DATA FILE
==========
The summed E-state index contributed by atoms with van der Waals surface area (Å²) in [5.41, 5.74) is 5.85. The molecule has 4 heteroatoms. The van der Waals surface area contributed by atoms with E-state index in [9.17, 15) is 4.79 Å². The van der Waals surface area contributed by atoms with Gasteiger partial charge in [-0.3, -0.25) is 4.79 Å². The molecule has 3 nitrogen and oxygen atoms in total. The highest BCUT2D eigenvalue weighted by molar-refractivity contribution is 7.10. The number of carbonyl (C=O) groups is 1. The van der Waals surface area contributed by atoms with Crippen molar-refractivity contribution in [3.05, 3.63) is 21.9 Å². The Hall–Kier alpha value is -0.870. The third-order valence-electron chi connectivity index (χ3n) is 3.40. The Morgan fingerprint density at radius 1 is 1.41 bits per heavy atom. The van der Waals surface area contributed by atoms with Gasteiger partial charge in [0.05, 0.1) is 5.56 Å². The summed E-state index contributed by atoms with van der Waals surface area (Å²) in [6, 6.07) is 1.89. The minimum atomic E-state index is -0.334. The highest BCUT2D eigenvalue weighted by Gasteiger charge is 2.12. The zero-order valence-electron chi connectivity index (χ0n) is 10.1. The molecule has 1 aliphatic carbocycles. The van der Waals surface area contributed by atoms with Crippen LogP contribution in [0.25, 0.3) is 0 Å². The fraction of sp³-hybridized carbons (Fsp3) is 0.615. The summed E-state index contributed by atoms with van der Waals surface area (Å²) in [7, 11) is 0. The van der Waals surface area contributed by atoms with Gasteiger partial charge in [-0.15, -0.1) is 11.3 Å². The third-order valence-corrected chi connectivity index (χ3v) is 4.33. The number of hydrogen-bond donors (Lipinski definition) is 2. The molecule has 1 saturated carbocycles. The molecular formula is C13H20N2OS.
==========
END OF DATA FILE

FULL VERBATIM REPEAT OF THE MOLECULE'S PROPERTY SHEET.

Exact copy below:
The summed E-state index contributed by atoms with van der Waals surface area (Å²) in [5.41, 5.74) is 5.85. The molecule has 4 heteroatoms. The van der Waals surface area contributed by atoms with E-state index in [9.17, 15) is 4.79 Å². The van der Waals surface area contributed by atoms with Gasteiger partial charge in [-0.3, -0.25) is 4.79 Å². The molecule has 3 nitrogen and oxygen atoms in total. The highest BCUT2D eigenvalue weighted by molar-refractivity contribution is 7.10. The number of carbonyl (C=O) groups is 1. The van der Waals surface area contributed by atoms with Crippen molar-refractivity contribution in [3.05, 3.63) is 21.9 Å². The Hall–Kier alpha value is -0.870. The third-order valence-electron chi connectivity index (χ3n) is 3.40. The Morgan fingerprint density at radius 1 is 1.41 bits per heavy atom. The van der Waals surface area contributed by atoms with Gasteiger partial charge in [0.05, 0.1) is 5.56 Å². The summed E-state index contributed by atoms with van der Waals surface area (Å²) in [6, 6.07) is 1.89. The minimum atomic E-state index is -0.334. The highest BCUT2D eigenvalue weighted by Gasteiger charge is 2.12. The zero-order valence-electron chi connectivity index (χ0n) is 10.1. The molecule has 1 aliphatic carbocycles. The van der Waals surface area contributed by atoms with Crippen LogP contribution in [0.25, 0.3) is 0 Å². The fraction of sp³-hybridized carbons (Fsp3) is 0.615. The summed E-state index contributed by atoms with van der Waals surface area (Å²) in [7, 11) is 0. The van der Waals surface area contributed by atoms with Gasteiger partial charge in [-0.15, -0.1) is 11.3 Å². The third-order valence-corrected chi connectivity index (χ3v) is 4.33. The number of hydrogen-bond donors (Lipinski definition) is 2. The molecule has 1 saturated carbocycles. The molecular formula is C13H20N2OS.